Hospital burglar caught emerging from bush equipped with bolt croppers
A burglar was found with a pair of bolt croppers when arrested on suspicion of stealing more than £1,000 of computer equipment from Ipswich Hospital.
Lee Wisby told officers he found the tool in a bush – along with a laptop – when arrested on a warrant following a break-in at the hospital in November.
The 30-year-old had denied going equipped for theft and burgling the hospital's human resources department.
But, after a month awaiting trial on remand at Norwich prison, Wisby admitted both offences before magistrates on Thursday.
The court heard how he left his fingerprint on a pivot window of the office he broke into after hospital staff locked up and went home on November 29.
Prosecutor Colette Harper said the office door was found still locked the following morning, but two £500 Hewlett Packard computers were missing, along with memory cards worth £30.
A warrant was out for Wisby's arrest when he emerged from a bush in front of officers patrolling an Ipswich park on March 21.
Telling them he was smoking crack in the bush with a friend gave police a reason to search him under the Misuse of Drugs Act.
Wisby claimed the pair of bolt croppers in his jacket came from the bush, along with a laptop he was carrying under his arm.
Shelley Drew, mitigating, said Wisby had historical issues with class A drug misuse but had gone seven years without troubling the court until his last appearance in November 2017.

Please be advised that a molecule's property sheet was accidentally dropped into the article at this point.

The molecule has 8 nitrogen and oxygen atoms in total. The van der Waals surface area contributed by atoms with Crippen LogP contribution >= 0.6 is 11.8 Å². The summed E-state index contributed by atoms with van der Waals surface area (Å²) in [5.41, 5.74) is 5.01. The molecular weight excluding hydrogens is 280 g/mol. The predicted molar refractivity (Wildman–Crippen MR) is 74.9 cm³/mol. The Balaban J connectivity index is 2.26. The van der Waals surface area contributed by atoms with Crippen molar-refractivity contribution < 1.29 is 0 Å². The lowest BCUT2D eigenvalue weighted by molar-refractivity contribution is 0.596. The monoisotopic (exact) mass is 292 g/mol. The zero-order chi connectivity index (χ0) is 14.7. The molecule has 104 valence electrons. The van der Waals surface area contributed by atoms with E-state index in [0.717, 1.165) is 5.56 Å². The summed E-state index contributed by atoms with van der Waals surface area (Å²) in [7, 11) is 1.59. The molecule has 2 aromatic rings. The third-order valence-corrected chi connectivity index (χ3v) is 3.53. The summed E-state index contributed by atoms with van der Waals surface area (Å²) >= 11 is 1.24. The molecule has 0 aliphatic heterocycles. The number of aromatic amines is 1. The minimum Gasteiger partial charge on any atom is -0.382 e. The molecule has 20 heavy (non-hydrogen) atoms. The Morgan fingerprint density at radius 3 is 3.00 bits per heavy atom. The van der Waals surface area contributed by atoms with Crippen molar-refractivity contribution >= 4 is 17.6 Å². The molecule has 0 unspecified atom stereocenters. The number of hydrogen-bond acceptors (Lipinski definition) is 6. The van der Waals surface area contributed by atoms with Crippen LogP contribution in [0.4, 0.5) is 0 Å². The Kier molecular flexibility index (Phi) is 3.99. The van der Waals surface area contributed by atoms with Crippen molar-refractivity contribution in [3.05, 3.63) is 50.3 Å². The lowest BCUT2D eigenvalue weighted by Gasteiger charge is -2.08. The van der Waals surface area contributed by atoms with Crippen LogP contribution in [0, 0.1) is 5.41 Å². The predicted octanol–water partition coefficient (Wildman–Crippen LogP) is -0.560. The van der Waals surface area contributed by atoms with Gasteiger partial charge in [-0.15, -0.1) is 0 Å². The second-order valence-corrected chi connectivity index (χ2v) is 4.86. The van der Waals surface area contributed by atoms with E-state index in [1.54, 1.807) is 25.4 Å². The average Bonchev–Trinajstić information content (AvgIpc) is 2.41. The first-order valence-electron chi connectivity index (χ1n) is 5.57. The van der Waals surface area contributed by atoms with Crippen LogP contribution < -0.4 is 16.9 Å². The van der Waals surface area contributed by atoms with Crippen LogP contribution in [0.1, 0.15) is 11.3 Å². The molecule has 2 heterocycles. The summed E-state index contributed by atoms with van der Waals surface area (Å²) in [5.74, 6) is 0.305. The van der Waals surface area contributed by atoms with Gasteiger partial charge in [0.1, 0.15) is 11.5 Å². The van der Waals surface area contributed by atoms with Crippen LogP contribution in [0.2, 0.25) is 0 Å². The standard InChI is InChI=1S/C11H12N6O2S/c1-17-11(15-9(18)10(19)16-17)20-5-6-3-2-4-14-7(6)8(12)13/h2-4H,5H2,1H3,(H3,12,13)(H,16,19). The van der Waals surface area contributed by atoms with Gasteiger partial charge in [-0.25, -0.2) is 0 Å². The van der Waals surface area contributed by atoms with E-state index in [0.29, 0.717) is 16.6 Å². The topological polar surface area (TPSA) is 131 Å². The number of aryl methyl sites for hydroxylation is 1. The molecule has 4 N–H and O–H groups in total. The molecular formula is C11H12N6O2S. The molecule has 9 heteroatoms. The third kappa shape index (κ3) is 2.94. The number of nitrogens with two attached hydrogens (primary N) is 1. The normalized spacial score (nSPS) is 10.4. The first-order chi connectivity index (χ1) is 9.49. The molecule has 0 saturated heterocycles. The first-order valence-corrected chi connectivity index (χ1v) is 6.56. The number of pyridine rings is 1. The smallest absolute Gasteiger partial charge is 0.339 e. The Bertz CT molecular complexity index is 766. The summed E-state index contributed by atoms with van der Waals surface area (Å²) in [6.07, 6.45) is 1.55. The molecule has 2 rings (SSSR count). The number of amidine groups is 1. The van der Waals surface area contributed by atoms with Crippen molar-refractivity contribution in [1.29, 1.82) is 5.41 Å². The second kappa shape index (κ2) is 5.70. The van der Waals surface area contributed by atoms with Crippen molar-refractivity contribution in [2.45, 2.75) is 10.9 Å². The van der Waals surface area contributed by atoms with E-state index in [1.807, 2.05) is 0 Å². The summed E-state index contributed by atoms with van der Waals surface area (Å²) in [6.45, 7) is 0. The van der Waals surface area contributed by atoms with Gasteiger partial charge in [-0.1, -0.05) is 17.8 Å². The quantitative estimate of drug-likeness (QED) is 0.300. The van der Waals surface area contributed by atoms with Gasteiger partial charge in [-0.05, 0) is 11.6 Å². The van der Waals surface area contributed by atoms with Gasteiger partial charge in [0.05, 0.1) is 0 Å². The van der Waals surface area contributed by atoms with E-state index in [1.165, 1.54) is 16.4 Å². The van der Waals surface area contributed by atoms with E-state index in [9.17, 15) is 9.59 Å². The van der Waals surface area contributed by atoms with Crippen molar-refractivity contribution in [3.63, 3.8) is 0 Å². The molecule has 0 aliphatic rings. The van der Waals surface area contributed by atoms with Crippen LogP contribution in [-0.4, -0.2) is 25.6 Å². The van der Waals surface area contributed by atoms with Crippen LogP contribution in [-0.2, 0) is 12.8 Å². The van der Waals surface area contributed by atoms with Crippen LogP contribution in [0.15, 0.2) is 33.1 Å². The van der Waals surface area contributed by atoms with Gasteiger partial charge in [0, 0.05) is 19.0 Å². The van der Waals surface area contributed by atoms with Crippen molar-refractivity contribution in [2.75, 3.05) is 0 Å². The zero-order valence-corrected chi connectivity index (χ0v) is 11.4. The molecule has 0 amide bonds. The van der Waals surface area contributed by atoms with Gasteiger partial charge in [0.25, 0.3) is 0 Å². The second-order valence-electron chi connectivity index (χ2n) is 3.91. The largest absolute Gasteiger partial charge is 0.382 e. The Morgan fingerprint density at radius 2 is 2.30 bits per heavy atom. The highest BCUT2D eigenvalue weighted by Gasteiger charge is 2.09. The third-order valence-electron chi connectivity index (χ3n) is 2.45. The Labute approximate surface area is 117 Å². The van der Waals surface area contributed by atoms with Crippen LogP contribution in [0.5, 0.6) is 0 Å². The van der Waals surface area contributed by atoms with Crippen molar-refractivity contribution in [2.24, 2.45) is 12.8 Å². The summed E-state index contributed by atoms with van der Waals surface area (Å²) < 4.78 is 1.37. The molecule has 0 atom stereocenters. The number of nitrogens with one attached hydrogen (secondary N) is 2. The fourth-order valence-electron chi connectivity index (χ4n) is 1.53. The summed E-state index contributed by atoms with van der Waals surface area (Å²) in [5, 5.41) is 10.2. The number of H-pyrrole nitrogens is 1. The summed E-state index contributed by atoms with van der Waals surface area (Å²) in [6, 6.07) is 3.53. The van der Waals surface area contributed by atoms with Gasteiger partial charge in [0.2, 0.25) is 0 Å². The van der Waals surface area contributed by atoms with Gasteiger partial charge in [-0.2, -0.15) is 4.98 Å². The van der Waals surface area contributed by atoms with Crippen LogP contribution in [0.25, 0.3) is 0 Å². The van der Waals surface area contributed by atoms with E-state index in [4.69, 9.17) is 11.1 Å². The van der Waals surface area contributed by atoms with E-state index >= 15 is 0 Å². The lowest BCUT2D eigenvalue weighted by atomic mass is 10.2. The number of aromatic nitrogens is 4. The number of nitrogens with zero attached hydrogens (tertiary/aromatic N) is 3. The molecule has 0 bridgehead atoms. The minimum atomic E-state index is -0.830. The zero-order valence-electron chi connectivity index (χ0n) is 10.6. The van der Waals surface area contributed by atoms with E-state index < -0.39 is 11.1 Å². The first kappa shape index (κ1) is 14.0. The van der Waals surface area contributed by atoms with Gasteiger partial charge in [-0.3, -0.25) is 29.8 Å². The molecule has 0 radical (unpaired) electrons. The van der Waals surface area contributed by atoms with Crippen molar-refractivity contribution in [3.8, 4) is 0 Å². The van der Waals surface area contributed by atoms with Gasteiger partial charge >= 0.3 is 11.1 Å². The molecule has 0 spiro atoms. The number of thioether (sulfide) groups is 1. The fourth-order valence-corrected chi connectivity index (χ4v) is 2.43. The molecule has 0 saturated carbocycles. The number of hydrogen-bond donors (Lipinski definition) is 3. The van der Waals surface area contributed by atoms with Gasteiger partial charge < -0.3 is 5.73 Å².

“When clean, he can lead a productive life, but when drugs get hold of him, he finds himself in this position,” she added.
“He has been on remand for some four weeks, in which time he has not used drugs, and presents entirely differently than when he first appeared before the court.”
Magistrates adjourned the case for the probation service to prepare a pre-sentence report.
Wisby was released on conditional bail to reside at his mother's address in Mildenhall Aprroach.
Security management specialist at Ipswich Hospital, Alex Scott said: “We were saddened by the incident, which involved the theft of two computers and some memory cards.
“We would like to reassure everyone that no patient information was lost and we regularly review our security procedures to prevent incidents like this happening again.”
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